Why did they lie?
It was a simple matter: Whether Florida Keys Aqueduct Authority board member Melva Wagner was still living in the Keys or whether she had moved out of her house [in foreclosure] on Summerland Key and settled up the coast, in Naples.
What meant so much to FKAA that its attorneys would go along with a deceptively complicated story about a homestead declaration and claim, so recklessly, that Wagner was still a bonafide member of the FKAA Board of Directors?
It has been a grueling year for the Aqueduct Authority. The public has rallied against FKAA’s plan to dump treated sewage into nearshore waters via shallow wells on Cudjoe Key, against suspected bid-rigging for a major sewage grinder pump contract, against blatant nepotism, against the creation of imaginative job titles for old buddies, against the infamous $100K Club, and two weeks ago, we reported that an ex-FBI agent exposed data manipulation in FKAA’s production of water consumption records and called for an independent audit of the agency’s billing practices.
The FKAA board of directors is the final decision maker for the agency. There are five members representing districts that mirror the five Board of County Commissioners’ districts. In theory, under Florida Statute Chapter 76, each board member is chosen by the Governor of Florida. Melva Wagner was appointed by the Governor on August 11, 2011.
“In fact,” jokes one insider, “FKAA is completely controlled by ‘He who shall not be named,’ the Great and Powerful Wizard of Oz.” That would be Robert Dean, literally Key West’s undertaker, of Dean-Lopez Funeral Home.
As Chairman, Mr. Dean presides over a board that is in charge of administering a $51 Million budget and many more millions in government grants. The sewer project for Cudjoe Regional alone has been estimated at over $180 Million. And, as is the case with all five-member voting boards, all it takes is a “gang of three” to retain absolute control. For the opponents to the “gang of three,” however, all it takes is getting rid of one of them. That is where Melva Wagner’s fate became a multi-million dollar issue.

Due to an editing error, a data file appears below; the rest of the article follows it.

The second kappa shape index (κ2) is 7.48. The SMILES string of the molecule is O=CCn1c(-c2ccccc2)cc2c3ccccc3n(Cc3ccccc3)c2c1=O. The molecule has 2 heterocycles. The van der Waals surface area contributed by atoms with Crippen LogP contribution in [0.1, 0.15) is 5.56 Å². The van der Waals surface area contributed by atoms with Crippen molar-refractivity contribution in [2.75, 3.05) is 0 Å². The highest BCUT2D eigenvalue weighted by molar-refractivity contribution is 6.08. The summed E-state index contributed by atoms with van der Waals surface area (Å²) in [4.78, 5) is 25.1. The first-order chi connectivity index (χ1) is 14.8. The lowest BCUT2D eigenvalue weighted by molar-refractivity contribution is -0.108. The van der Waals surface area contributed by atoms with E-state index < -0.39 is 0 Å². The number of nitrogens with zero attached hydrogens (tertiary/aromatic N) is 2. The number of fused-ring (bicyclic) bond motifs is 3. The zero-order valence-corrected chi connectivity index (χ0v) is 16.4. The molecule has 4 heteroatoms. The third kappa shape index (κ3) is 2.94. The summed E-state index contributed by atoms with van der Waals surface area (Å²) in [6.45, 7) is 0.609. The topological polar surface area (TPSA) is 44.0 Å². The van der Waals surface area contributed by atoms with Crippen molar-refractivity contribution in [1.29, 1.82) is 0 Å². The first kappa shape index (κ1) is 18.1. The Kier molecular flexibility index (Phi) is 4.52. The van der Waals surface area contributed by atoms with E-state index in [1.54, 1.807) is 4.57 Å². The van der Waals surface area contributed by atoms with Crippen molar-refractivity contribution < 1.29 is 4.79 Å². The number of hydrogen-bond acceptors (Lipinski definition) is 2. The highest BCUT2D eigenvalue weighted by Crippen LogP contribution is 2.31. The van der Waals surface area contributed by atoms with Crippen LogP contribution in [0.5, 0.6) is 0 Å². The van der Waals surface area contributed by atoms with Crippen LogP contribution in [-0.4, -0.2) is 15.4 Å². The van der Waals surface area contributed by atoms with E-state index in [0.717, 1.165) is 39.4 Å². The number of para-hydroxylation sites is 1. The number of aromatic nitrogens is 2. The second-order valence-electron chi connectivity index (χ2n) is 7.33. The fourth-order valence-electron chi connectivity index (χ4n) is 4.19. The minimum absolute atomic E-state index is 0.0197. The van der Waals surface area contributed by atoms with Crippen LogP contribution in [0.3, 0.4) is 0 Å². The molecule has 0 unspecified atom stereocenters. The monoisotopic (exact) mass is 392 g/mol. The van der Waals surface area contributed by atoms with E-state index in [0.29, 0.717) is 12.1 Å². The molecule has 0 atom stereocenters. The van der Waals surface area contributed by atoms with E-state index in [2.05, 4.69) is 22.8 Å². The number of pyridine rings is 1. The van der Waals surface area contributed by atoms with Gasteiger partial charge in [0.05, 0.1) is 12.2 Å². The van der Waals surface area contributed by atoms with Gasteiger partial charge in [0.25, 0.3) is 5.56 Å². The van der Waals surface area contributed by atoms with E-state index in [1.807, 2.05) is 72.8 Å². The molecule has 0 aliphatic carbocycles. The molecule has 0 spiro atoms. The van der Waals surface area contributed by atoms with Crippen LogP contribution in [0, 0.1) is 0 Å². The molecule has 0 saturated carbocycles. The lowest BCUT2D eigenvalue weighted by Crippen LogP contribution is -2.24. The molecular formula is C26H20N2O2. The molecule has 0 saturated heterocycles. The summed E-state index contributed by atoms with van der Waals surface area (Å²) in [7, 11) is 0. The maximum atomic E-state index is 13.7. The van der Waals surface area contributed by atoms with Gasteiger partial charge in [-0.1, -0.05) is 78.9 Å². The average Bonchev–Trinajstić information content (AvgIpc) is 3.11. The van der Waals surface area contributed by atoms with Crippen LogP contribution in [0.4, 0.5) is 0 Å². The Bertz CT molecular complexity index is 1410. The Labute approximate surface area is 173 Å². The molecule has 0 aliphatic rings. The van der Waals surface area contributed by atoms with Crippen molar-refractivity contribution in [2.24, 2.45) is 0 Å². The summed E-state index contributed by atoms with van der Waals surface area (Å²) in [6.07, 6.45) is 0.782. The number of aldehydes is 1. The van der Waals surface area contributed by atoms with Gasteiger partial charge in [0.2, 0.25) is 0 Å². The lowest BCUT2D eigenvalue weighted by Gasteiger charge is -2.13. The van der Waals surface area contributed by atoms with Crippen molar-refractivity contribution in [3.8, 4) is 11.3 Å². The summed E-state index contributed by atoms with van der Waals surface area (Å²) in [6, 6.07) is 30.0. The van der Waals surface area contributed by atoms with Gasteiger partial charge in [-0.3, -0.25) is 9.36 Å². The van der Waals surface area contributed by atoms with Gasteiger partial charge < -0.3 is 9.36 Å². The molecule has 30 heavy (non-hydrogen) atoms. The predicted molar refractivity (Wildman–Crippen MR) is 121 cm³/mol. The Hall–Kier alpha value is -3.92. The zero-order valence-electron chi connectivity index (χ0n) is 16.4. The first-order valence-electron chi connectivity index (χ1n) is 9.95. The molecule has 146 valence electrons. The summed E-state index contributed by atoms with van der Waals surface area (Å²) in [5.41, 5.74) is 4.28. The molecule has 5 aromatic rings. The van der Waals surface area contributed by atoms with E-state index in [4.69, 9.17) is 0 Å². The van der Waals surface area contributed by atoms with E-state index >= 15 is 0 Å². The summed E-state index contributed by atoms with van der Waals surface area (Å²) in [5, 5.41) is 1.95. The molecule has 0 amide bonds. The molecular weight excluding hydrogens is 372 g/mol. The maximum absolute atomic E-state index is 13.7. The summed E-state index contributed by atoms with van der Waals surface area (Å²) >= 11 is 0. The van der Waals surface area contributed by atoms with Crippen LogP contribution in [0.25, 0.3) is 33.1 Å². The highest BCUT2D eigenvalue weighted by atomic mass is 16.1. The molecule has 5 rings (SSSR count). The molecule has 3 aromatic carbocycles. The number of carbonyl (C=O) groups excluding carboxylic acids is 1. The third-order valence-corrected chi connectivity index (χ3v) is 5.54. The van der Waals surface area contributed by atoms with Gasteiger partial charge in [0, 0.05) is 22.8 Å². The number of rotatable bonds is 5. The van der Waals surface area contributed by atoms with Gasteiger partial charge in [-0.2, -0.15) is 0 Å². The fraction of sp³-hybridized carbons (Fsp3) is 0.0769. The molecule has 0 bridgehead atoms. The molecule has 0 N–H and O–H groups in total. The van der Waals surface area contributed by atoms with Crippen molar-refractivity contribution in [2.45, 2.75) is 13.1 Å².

The financial and political stakes are huge.
In 1999, the state legislature ordered the creation of centralized sewer treatment systems for the entire Florida Keys. The massive project promised to be enormously expensive and it fell under FKAA’S jurisdiction.
But as FKAA’s estimates for regional wastewater infrastructure came to light with staggering price tags, residents began to suspect that FKAA was deliberately over- inflating the costs. The repayment of colossal debt, they feared, would result in astronomical utility bills.
That’s when the war broke out.
A 2005 press release evidences the level of mistrust between residents and their elected officials on the one hand and FKAA on the other.
“Marathon,” wrote the Board of County Commissioners, “is a glaring example of strained partnership, where FKAA’s sewer RFP is over $180,000,000 to sewer Marathon, Marathon’s City RFP comes in at $70,000,000.”
“Little Venice: Originally FKAA estimated this project would cost $6.5 M (…) the cost near completion: $14.6 M.”
Key Largo literally declared independence from FKAA.
“Key Largo revolted against FKAA,” wrote the BOCC, “that culminated in death threats, wasted millions of dollars and time.”
Finally Key Largo lobbied the Florida legislature and obtained the right to form its own sewer board to take control of Key Largo’s wastewater.